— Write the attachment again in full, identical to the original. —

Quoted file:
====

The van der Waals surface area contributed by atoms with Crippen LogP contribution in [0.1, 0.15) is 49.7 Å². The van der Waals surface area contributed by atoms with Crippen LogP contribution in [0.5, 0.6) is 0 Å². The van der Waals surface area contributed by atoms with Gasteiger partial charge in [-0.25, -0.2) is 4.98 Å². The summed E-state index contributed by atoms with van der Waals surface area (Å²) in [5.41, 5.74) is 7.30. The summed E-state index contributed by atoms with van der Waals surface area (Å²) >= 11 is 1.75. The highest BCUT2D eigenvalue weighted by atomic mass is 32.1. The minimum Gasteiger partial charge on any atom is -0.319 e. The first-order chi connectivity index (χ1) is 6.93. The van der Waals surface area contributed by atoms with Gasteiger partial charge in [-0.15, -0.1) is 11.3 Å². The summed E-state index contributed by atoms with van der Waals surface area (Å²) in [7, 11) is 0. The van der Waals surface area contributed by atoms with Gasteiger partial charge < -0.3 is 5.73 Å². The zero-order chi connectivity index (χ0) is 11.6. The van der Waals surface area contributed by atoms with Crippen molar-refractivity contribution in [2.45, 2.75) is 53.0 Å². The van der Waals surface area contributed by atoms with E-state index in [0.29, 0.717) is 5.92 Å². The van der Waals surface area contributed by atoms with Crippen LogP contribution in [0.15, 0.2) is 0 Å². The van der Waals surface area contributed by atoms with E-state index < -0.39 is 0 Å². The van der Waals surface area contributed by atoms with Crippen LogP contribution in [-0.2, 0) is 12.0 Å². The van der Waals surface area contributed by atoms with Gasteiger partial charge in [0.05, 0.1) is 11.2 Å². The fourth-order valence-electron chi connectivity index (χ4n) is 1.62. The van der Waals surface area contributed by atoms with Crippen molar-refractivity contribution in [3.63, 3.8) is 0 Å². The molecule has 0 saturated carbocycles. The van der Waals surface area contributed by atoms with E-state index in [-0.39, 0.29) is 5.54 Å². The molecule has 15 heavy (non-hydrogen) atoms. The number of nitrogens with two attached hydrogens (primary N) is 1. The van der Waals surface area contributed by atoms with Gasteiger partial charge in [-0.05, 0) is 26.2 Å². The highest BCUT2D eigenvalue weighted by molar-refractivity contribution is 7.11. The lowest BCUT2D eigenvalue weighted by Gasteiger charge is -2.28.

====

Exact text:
The van der Waals surface area contributed by atoms with Crippen LogP contribution in [0.1, 0.15) is 49.7 Å². The van der Waals surface area contributed by atoms with Crippen LogP contribution in [0.5, 0.6) is 0 Å². The van der Waals surface area contributed by atoms with Gasteiger partial charge in [-0.25, -0.2) is 4.98 Å². The summed E-state index contributed by atoms with van der Waals surface area (Å²) in [5.41, 5.74) is 7.30. The summed E-state index contributed by atoms with van der Waals surface area (Å²) >= 11 is 1.75. The highest BCUT2D eigenvalue weighted by atomic mass is 32.1. The minimum Gasteiger partial charge on any atom is -0.319 e. The first-order chi connectivity index (χ1) is 6.93. The van der Waals surface area contributed by atoms with Gasteiger partial charge in [-0.15, -0.1) is 11.3 Å². The summed E-state index contributed by atoms with van der Waals surface area (Å²) in [7, 11) is 0. The van der Waals surface area contributed by atoms with Gasteiger partial charge < -0.3 is 5.73 Å². The zero-order chi connectivity index (χ0) is 11.6. The van der Waals surface area contributed by atoms with Crippen molar-refractivity contribution in [2.45, 2.75) is 53.0 Å². The van der Waals surface area contributed by atoms with E-state index in [0.29, 0.717) is 5.92 Å². The van der Waals surface area contributed by atoms with Crippen LogP contribution in [0.15, 0.2) is 0 Å². The van der Waals surface area contributed by atoms with E-state index < -0.39 is 0 Å². The van der Waals surface area contributed by atoms with Crippen LogP contribution in [-0.2, 0) is 12.0 Å². The van der Waals surface area contributed by atoms with Gasteiger partial charge in [0.05, 0.1) is 11.2 Å². The fourth-order valence-electron chi connectivity index (χ4n) is 1.62. The van der Waals surface area contributed by atoms with Crippen molar-refractivity contribution in [3.63, 3.8) is 0 Å². The molecule has 0 saturated carbocycles. The van der Waals surface area contributed by atoms with E-state index in [-0.39, 0.29) is 5.54 Å². The molecule has 15 heavy (non-hydrogen) atoms. The number of nitrogens with two attached hydrogens (primary N) is 1. The van der Waals surface area contributed by atoms with Gasteiger partial charge in [-0.05, 0) is 26.2 Å². The highest BCUT2D eigenvalue weighted by molar-refractivity contribution is 7.11. The lowest BCUT2D eigenvalue weighted by Gasteiger charge is -2.28.